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Politics and civics

Illinois deal with Carrier has a shadow: Trump’s investment in parent

Number two in Donald Trump conflicts of interest linked to a public policy decision: the tax bribe for Indiana’s Carrier.

Documents that Donald Trump filed with the FEC in 2016 show that he held stock in United Technologies, the parent company of Carrier. Carrier was in the headlines Thursday because it’s not going to ship as many jobs to Mexico as it said it would.

Candidates for any federal office — including the presidency — must file personal financial disclosures. OpenSecrets has the full file on Trump, including a PDF of his 2015 financial disclosure form. However, it is the PDF of his 2016 form that shows his investment in United Technologies as a function of interest earned on a corporate bond. His Deutsche Asset & Wealth Management Brokerage Account does not show an entry for United Technologies on the 2015 form.

rump FEC disclosure, May 2015
Page 45, Trump FEC disclosure, May 2016

Certainly, this is not a major investment.

Trump lists more than 500 “positions held outside United States Government” and most of these positions are marked as current.

Assets and income: another 168 lines.

The United Technologies income comes in section 6, other, which is multiple pages.

The Indianapolis Star reported this connection last year.

The company owns two affiliates — Carrier Corp. and UTEC — that announced in February they were laying off workers at plants in Indianapolis and Huntington and moving manufacturing operations to Mexico. The companies make heating and air conditioning products.

Trump also owns stock in the parent company of the Dakota Access Pipeline project. The Dakota Access Pipeline is not the first of Donald Trump’s conflicts of interest to be made public, but it was the first to get a public policy endorsement. Carrier is the second.

On Thursday, media reported that the state of Indiana would offer $7 million in tax incentives over a two year period if the company would not ship all jobs to Mexico as previously announced. Instead of shipping out 2,000 jobs, Carrier said it would keep 800 of those jobs in-state. The company had announced earlier that it was planning retain 300 jobs.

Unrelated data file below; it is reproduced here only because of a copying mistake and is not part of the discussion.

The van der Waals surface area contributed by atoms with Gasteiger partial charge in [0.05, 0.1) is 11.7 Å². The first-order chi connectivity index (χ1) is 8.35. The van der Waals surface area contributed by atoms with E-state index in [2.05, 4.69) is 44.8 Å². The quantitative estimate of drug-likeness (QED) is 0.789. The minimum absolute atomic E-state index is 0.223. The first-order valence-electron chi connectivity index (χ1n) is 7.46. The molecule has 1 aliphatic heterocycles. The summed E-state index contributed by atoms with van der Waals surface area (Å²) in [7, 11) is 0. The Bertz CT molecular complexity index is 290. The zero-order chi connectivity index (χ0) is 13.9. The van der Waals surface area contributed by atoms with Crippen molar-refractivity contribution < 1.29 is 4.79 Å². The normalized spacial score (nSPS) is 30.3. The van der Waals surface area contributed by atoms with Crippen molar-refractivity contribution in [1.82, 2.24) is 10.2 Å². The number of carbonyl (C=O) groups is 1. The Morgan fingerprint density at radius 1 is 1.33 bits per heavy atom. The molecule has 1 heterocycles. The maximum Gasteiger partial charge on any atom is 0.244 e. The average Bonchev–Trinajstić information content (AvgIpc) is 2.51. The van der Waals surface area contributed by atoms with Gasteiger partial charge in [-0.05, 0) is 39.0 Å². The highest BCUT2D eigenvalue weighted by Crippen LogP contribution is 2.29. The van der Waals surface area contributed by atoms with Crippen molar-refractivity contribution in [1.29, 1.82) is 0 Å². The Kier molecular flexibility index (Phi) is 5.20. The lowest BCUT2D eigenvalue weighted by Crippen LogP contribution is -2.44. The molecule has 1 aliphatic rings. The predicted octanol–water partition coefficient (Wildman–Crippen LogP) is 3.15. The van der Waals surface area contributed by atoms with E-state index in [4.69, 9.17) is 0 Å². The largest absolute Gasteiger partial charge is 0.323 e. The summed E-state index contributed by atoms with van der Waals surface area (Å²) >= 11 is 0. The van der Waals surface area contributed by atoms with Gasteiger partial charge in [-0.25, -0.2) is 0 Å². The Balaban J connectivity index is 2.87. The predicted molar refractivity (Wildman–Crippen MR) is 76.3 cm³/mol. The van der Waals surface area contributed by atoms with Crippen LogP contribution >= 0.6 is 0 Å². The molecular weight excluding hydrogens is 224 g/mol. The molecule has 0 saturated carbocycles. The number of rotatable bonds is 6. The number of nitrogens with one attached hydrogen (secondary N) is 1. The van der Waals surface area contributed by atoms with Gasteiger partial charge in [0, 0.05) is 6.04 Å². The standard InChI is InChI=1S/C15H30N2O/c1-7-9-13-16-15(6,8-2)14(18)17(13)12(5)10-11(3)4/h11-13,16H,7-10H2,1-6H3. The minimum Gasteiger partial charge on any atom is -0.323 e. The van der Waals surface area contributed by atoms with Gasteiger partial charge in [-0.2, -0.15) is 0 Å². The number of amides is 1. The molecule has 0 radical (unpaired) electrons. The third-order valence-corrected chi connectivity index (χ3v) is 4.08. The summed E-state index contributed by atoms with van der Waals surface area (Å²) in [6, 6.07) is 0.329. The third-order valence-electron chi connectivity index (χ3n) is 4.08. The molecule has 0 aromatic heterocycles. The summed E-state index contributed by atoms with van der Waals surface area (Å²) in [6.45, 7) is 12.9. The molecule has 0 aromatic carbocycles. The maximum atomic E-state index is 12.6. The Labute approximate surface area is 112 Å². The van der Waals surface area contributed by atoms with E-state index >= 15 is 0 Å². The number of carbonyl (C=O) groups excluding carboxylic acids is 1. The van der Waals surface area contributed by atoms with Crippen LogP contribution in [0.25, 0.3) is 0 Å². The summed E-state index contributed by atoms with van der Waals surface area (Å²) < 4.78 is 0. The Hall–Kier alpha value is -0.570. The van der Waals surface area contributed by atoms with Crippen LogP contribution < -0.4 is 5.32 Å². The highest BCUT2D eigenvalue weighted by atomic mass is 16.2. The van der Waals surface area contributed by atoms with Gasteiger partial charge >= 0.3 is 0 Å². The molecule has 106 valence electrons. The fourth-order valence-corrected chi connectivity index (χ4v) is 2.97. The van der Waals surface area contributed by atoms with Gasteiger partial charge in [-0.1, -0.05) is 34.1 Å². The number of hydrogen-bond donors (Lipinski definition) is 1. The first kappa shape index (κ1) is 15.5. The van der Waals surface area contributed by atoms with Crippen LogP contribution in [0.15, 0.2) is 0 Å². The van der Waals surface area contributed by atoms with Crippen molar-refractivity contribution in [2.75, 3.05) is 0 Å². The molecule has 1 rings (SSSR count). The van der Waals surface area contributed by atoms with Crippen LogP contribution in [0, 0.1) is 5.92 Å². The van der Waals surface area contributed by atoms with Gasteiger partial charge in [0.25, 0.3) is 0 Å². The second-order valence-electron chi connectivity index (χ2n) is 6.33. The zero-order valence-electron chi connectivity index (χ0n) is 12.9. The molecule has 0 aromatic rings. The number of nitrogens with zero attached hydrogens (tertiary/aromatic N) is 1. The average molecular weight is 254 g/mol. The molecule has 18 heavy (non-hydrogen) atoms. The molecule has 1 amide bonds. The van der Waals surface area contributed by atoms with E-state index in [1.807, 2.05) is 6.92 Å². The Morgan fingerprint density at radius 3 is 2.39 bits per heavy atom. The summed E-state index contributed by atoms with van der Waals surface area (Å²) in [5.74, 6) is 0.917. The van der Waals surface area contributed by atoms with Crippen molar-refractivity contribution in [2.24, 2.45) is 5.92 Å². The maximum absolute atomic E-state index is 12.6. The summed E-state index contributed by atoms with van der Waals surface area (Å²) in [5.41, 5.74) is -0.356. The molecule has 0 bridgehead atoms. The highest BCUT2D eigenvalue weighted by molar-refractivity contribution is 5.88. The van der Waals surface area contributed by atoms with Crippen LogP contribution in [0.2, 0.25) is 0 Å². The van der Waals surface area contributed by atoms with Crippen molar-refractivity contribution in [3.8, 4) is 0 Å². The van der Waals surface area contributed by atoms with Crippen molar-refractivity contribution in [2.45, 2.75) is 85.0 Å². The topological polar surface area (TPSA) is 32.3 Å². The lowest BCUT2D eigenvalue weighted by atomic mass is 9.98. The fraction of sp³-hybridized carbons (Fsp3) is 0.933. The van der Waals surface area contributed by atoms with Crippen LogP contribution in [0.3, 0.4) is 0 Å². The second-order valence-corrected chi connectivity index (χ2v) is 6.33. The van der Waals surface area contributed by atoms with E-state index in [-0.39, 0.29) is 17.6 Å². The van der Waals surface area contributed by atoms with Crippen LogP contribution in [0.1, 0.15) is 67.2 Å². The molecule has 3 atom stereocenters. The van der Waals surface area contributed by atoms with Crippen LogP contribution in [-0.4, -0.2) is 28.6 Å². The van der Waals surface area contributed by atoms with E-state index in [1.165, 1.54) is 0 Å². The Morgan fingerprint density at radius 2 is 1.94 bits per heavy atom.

By Kathy E. Gill

Digital evangelist, speaker, writer, educator. Transplanted Southerner; teach newbies to ride motorcycles! @kegill

4 replies on “Illinois deal with Carrier has a shadow: Trump’s investment in parent”

An interesting exercise. And, to me, and even more interesting exercise is to measure the left-English put on the ball by the anti-Ts and the right-English by the pro-Ts. A number of indicators can be used. At this time of year, especially…which viewpoint has more of the Christmas Spirit and which is more Grinch-like? Personally, I like the “glow” generated by the idea that a number of Indiana workers will still have jobs and be paying in to fund my SSI. Selfish, perhaps. But honest. How refreshing to have a Prez-elect willing to pick up the phone….on my behalf. As opposed to picking up the golf clubs. A game I do not play.

This is not a “glass half full” situation. Yes, it’s good for those 800 employees who will continue to have a paycheck. But it’s a horrible precedent, as analysts from the right and left have pointed out for different reasons. That’s in addition to the conflict-of-interest evident in Trump’s intervention. Pence is doing something that Indiana has to answer for long after he has left and for which he is, therefore, incapable being held accountable.

Where is the $7 million coming from? Which Indiana families and programs are being sacrificed for Carrier?

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